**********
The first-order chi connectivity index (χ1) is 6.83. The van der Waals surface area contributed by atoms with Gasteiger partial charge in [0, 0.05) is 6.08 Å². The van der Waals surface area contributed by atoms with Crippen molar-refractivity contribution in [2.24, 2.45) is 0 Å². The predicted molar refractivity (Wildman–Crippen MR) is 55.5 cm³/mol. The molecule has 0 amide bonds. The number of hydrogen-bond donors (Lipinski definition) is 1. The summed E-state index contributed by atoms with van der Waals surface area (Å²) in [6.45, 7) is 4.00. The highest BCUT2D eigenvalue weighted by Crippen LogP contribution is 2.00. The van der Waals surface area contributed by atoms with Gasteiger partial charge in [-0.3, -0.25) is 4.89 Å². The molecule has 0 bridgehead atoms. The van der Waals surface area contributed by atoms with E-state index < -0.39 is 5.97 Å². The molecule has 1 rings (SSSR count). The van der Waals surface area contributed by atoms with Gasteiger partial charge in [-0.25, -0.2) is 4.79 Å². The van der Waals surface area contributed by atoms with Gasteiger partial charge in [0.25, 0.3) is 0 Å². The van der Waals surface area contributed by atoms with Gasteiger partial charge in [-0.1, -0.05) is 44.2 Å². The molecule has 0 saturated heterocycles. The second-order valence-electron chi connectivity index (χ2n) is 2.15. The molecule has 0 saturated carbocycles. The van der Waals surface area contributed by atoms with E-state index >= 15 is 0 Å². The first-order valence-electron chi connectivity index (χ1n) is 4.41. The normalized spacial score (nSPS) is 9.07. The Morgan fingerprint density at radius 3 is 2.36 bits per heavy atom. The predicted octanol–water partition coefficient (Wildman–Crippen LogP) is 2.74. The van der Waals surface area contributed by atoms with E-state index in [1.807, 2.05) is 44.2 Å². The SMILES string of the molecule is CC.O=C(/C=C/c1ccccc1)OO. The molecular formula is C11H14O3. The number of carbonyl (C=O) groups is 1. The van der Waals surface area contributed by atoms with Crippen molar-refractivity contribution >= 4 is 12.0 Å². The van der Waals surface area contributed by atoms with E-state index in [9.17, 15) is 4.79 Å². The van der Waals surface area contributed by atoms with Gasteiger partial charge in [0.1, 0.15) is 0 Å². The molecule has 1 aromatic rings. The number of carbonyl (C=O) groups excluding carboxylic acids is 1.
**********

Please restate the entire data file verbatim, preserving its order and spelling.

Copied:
The first-order chi connectivity index (χ1) is 6.83. The van der Waals surface area contributed by atoms with Gasteiger partial charge in [0, 0.05) is 6.08 Å². The van der Waals surface area contributed by atoms with Crippen molar-refractivity contribution in [2.24, 2.45) is 0 Å². The predicted molar refractivity (Wildman–Crippen MR) is 55.5 cm³/mol. The molecule has 0 amide bonds. The number of hydrogen-bond donors (Lipinski definition) is 1. The summed E-state index contributed by atoms with van der Waals surface area (Å²) in [6.45, 7) is 4.00. The highest BCUT2D eigenvalue weighted by Crippen LogP contribution is 2.00. The van der Waals surface area contributed by atoms with Gasteiger partial charge in [-0.3, -0.25) is 4.89 Å². The molecule has 0 bridgehead atoms. The van der Waals surface area contributed by atoms with E-state index < -0.39 is 5.97 Å². The molecule has 1 rings (SSSR count). The van der Waals surface area contributed by atoms with Gasteiger partial charge in [-0.25, -0.2) is 4.79 Å². The van der Waals surface area contributed by atoms with Gasteiger partial charge in [0.25, 0.3) is 0 Å². The van der Waals surface area contributed by atoms with Gasteiger partial charge in [-0.1, -0.05) is 44.2 Å². The molecule has 0 saturated heterocycles. The second-order valence-electron chi connectivity index (χ2n) is 2.15. The molecule has 0 saturated carbocycles. The van der Waals surface area contributed by atoms with E-state index >= 15 is 0 Å². The first-order valence-electron chi connectivity index (χ1n) is 4.41. The normalized spacial score (nSPS) is 9.07. The Morgan fingerprint density at radius 3 is 2.36 bits per heavy atom. The predicted octanol–water partition coefficient (Wildman–Crippen LogP) is 2.74. The van der Waals surface area contributed by atoms with E-state index in [1.807, 2.05) is 44.2 Å². The SMILES string of the molecule is CC.O=C(/C=C/c1ccccc1)OO. The molecular formula is C11H14O3. The number of carbonyl (C=O) groups is 1. The van der Waals surface area contributed by atoms with Crippen molar-refractivity contribution >= 4 is 12.0 Å². The van der Waals surface area contributed by atoms with E-state index in [9.17, 15) is 4.79 Å². The van der Waals surface area contributed by atoms with Gasteiger partial charge in [0.1, 0.15) is 0 Å². The molecule has 1 aromatic rings. The number of carbonyl (C=O) groups excluding carboxylic acids is 1.